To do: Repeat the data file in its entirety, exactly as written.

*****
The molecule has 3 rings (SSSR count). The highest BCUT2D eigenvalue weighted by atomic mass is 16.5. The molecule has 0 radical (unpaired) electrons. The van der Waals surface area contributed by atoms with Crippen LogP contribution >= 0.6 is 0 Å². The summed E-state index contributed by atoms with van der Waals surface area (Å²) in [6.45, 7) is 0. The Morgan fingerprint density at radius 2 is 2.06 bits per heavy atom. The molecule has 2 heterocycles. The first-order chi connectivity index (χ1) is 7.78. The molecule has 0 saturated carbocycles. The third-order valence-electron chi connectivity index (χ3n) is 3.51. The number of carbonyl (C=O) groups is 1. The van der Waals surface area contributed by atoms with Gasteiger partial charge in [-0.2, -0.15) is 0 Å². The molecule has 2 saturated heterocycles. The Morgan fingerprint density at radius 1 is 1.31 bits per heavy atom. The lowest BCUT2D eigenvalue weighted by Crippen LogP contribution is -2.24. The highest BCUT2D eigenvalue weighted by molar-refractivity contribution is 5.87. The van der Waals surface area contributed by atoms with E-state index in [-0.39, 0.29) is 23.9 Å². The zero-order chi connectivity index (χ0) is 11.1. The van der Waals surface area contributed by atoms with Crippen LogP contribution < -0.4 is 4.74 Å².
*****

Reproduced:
The molecule has 3 rings (SSSR count). The highest BCUT2D eigenvalue weighted by atomic mass is 16.5. The molecule has 0 radical (unpaired) electrons. The van der Waals surface area contributed by atoms with Crippen LogP contribution >= 0.6 is 0 Å². The summed E-state index contributed by atoms with van der Waals surface area (Å²) in [6.45, 7) is 0. The Morgan fingerprint density at radius 2 is 2.06 bits per heavy atom. The molecule has 2 heterocycles. The first-order chi connectivity index (χ1) is 7.78. The molecule has 0 saturated carbocycles. The third-order valence-electron chi connectivity index (χ3n) is 3.51. The number of carbonyl (C=O) groups is 1. The van der Waals surface area contributed by atoms with Gasteiger partial charge in [-0.2, -0.15) is 0 Å². The molecule has 2 saturated heterocycles. The Morgan fingerprint density at radius 1 is 1.31 bits per heavy atom. The lowest BCUT2D eigenvalue weighted by Crippen LogP contribution is -2.24. The highest BCUT2D eigenvalue weighted by molar-refractivity contribution is 5.87. The van der Waals surface area contributed by atoms with E-state index in [-0.39, 0.29) is 23.9 Å². The zero-order chi connectivity index (χ0) is 11.1. The van der Waals surface area contributed by atoms with Crippen LogP contribution < -0.4 is 4.74 Å².